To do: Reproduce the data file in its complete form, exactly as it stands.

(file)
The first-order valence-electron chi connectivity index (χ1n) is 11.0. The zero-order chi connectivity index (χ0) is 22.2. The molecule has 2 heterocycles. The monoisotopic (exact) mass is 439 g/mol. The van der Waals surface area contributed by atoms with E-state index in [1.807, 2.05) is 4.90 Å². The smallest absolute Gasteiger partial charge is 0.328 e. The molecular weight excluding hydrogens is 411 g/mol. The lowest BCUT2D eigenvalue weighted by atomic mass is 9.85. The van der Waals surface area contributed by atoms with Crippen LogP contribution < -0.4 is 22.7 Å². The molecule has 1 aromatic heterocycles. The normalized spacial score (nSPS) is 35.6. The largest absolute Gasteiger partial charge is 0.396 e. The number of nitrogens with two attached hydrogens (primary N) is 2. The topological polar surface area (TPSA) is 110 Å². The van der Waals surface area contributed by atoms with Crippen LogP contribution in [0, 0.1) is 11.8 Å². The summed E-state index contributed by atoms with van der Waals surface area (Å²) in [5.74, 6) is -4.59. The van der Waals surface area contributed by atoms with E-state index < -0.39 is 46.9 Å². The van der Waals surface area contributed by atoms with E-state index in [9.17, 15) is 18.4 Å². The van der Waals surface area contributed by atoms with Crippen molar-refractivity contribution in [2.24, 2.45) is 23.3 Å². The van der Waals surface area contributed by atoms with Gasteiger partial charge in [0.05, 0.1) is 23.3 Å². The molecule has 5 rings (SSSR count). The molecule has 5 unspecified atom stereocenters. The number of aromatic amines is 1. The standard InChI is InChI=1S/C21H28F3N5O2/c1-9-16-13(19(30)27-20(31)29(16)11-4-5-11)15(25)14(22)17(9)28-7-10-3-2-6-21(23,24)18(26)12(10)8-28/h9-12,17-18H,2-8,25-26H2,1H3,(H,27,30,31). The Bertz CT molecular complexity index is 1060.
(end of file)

The first-order valence-electron chi connectivity index (χ1n) is 11.0. The zero-order chi connectivity index (χ0) is 22.2. The molecule has 2 heterocycles. The monoisotopic (exact) mass is 439 g/mol. The van der Waals surface area contributed by atoms with E-state index in [1.807, 2.05) is 4.90 Å². The smallest absolute Gasteiger partial charge is 0.328 e. The molecular weight excluding hydrogens is 411 g/mol. The lowest BCUT2D eigenvalue weighted by atomic mass is 9.85. The van der Waals surface area contributed by atoms with Crippen LogP contribution < -0.4 is 22.7 Å². The molecule has 1 aromatic heterocycles. The normalized spacial score (nSPS) is 35.6. The largest absolute Gasteiger partial charge is 0.396 e. The number of nitrogens with two attached hydrogens (primary N) is 2. The topological polar surface area (TPSA) is 110 Å². The van der Waals surface area contributed by atoms with Crippen LogP contribution in [0, 0.1) is 11.8 Å². The summed E-state index contributed by atoms with van der Waals surface area (Å²) in [5.74, 6) is -4.59. The van der Waals surface area contributed by atoms with E-state index < -0.39 is 46.9 Å². The van der Waals surface area contributed by atoms with E-state index in [9.17, 15) is 18.4 Å². The van der Waals surface area contributed by atoms with Crippen molar-refractivity contribution in [2.24, 2.45) is 23.3 Å². The van der Waals surface area contributed by atoms with Gasteiger partial charge in [0.05, 0.1) is 23.3 Å². The molecule has 5 rings (SSSR count). The molecule has 5 unspecified atom stereocenters. The number of aromatic amines is 1. The standard InChI is InChI=1S/C21H28F3N5O2/c1-9-16-13(19(30)27-20(31)29(16)11-4-5-11)15(25)14(22)17(9)28-7-10-3-2-6-21(23,24)18(26)12(10)8-28/h9-12,17-18H,2-8,25-26H2,1H3,(H,27,30,31). The Bertz CT molecular complexity index is 1060.